During the following session of Parliament the Government introduced a Bill which reduced the three-fifths majority to fifty-five per cent. but contained the cumulative proposals of the compact to which the prohibitionists objected. The Members of the House refused to reduce the majority. When the Bill was passed it contained the three-fifths majority and provided for two ballot papers, one for Local Option and the other for Dominion Prohibition. There were also many excellent features included. For instance, section 46 provided for the right of Maoris to prohibit themselves from having liquor sold to them. A simple majority of Maori votes made the sale of liquor to Maoris illegal in the area over which the Maori Council presided, taking the vote. Using this power in 1911 the Maoris of Horotua voted by a substantial majority against liquor. For a number of years the No-License party had been advocating the right of the Maoris to thus protect themselves. The No-License party had strongly opposed women being employed as barmaids, and page 106 the new Act stated that no woman in future could become a barmaid, and only those could continue who had been in actual employ for three months in the previous twelve months on November 21, 1910, and who registered themselves before June 1, 1911. It was also made illegal to sell or supply liquor on licensed premises to persons under twenty-one years of age. The Act also put an end to bottle licenses.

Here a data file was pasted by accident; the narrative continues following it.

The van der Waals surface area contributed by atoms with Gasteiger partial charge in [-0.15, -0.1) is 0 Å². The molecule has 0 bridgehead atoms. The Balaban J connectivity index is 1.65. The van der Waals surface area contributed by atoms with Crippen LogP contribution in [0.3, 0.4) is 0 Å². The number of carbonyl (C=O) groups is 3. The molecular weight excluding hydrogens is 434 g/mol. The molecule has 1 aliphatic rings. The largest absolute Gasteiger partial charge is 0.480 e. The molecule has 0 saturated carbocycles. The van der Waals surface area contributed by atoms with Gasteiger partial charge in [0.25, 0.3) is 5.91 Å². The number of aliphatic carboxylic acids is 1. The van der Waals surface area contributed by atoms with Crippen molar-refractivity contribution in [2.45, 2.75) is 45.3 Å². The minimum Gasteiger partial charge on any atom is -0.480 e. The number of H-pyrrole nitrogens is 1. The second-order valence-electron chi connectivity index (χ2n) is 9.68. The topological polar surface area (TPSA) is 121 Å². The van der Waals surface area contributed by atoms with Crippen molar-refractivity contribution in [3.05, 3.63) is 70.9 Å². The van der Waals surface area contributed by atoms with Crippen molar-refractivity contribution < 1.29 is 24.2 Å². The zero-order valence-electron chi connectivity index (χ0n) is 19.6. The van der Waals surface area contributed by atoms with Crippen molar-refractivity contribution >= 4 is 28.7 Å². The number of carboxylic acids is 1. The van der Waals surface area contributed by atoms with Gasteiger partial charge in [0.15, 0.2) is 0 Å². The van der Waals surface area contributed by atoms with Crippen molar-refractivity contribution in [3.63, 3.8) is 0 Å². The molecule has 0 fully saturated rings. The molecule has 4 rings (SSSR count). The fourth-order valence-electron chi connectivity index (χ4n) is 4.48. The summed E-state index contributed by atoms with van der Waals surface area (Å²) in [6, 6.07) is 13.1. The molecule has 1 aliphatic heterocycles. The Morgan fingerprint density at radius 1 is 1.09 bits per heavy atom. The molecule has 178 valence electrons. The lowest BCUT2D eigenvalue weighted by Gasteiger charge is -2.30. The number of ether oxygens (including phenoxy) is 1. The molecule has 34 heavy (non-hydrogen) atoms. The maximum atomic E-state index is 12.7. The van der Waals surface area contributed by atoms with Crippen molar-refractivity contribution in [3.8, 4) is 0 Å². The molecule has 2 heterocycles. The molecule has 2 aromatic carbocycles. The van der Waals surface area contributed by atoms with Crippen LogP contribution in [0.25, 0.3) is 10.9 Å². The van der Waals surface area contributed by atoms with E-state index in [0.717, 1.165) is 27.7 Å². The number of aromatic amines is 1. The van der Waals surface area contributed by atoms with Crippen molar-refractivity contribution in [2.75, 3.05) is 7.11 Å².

A conference was held during the year between the Hon. Mahuta and representative chiefs of the Waikato and Rohe Potae, and several representatives of the No-License party. The representatives of the Maoris expressed strong opposition to liquor being allowed to enter the King Country.

Temperance reformers throughout the Dominion had long been clamouring for definite and regular instruction in the public schools on the effects of alcohol upon the human system. Largely as the result of the courageous action of the Hon. Geo. Fowlds, Minister of Education, the Education Department gave the subject a definite place upon the school syllabus, and sent copies of Temperance Wall Sheets for use to all State Schools in the Dominion.


A Literature Campaign

The 1911 Campaign was marked by an output of literature which has never been equalled for quality and quantity during any other Prohibition fight in the Dominion. The defenders of the reform excelled with their pens.